Previous studies with tree species have demonstrated that foliar boron (B) promotes flowering, fruit set, and yield. However, for most species the optimum time for foliar B application has not been determined. This investigation was undertaken to study the effects of time and rate of B application on almond [Prunus dulcis (Mill D.A. Webb)] tissue B concentration, fruit set, and yield. Solubor (Na2B8O13.4H2O), a commercial product containing 20.5% B, was applied with a handgun sprayer either in September (3 weeks postharvest), December (dormancy), or February (budbreak) at rates of 0, 0.8, and 1.7 kg·ha-1 B to almond cv. Butte at one site (Parlier, Fresno County, Calif.), and of 0, 0.8, 1.25, 1.7, and 2.1 kg·ha-1 B on the same cultivar in August, September, or February at a second site (Orland, Glenn County, Calif.) using Borosol, a polyboronated commercial product containing 10% B. At site 1, September application was more effective in increasing tissue B concentration, fruit set, and yield than were December or February applications. The optimal rate was 0.8 to 1.7 kg·ha-1 B when applied in September. At site 2, application in 1996 and 1997 increased tissue B concentration almost linearly, especially when applied in August and February. Application at the highest rate (2.1 kg·ha-1 B) in September produced the greatest final fruit set and yield in 1996. February applications increased initial fruit set at both sites but were less effective than September applications in increasing yield. Application of B did not affect any yield variable in 1997. These results suggest that B should be applied immediately postharvest (September) for optimal effect on tissue B concentration, fruit set, and yield in almond.
Triclopyr was applied once or twice in consecutive years to Virginia creeper [Parthenocissus quinquefolia (L.) Planch.] that was growing along the ground beneath the peach [Prunus persica (L.) Batsch.] tree canopy. All rate (0 to 1.1 kg·ha-1) and month combinations controlled Virginia creeper during the season of application. A single application of triclopyr at 1.1 kg·ha-1 was insufficient for control beyond 1 year. Satisfactory control of Virginia creeper was obtained with two applications of triclopyr at 1.1 kg·ha-1 made in either August or September. Chemical name used: [(3,5,6-trichloro-2-pyridinyl)oxy]acetic acid (triclopyr).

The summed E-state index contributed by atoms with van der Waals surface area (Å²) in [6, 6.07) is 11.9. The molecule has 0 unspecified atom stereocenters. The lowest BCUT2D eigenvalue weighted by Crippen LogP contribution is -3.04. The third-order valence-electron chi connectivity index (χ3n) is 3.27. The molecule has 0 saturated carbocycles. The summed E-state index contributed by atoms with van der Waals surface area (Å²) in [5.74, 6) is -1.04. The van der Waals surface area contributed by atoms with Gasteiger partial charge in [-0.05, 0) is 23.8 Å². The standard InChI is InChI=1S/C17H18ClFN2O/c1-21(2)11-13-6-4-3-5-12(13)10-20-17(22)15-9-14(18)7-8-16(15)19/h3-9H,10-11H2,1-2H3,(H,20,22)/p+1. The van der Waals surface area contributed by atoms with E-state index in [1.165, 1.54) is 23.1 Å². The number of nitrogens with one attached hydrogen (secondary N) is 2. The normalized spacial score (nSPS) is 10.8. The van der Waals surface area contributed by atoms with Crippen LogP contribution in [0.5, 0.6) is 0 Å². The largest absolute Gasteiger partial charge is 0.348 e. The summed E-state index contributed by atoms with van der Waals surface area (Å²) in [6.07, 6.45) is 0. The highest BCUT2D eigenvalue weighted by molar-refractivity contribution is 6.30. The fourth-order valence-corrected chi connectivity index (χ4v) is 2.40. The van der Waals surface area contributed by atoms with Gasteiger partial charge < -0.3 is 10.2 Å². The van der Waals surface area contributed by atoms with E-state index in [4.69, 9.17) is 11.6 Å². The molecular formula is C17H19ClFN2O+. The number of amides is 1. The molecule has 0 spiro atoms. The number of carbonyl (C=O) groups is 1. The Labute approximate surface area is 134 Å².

Boron has been used to overcome the disorder blister in varieties such as `Jewel'. `Hernandez' is an attractive, good-yielding variety with uniform shape that will consistently pack out at 80% to 90%. Over time in storage, however, roots develop blister-like symptoms, rendering roots unmarketable for fresh market. Our objective was to evaluate the effect of different B rates and application times on the yield and quality of `Hernandez' roots. Rates were varied up to 2.24 kg actual B/ha 6 days after planting, while various soil and foliar application times (6, 34, and 69 days after planting) were evaluated at 1.12 kg·ha–1. In 1994, three row plots were arranged in a randomized complete block design and replicated four times. Planting was on a deep sand to maximize the effect of the B carrier Solubor. Roots were harvested, graded, and weighed 120 days after planting and storage roots evaluated for blister-like symptoms in Mar. 1995. No significant differences in yield were attributed to B rate or application method. Blister-like symptoms were more severe when no B was applied; however, application of B did not eliminate symptoms, as most roots had the blister-like appearance. Boron application did not solve the problem, but symptoms were less apparent when some B was applied.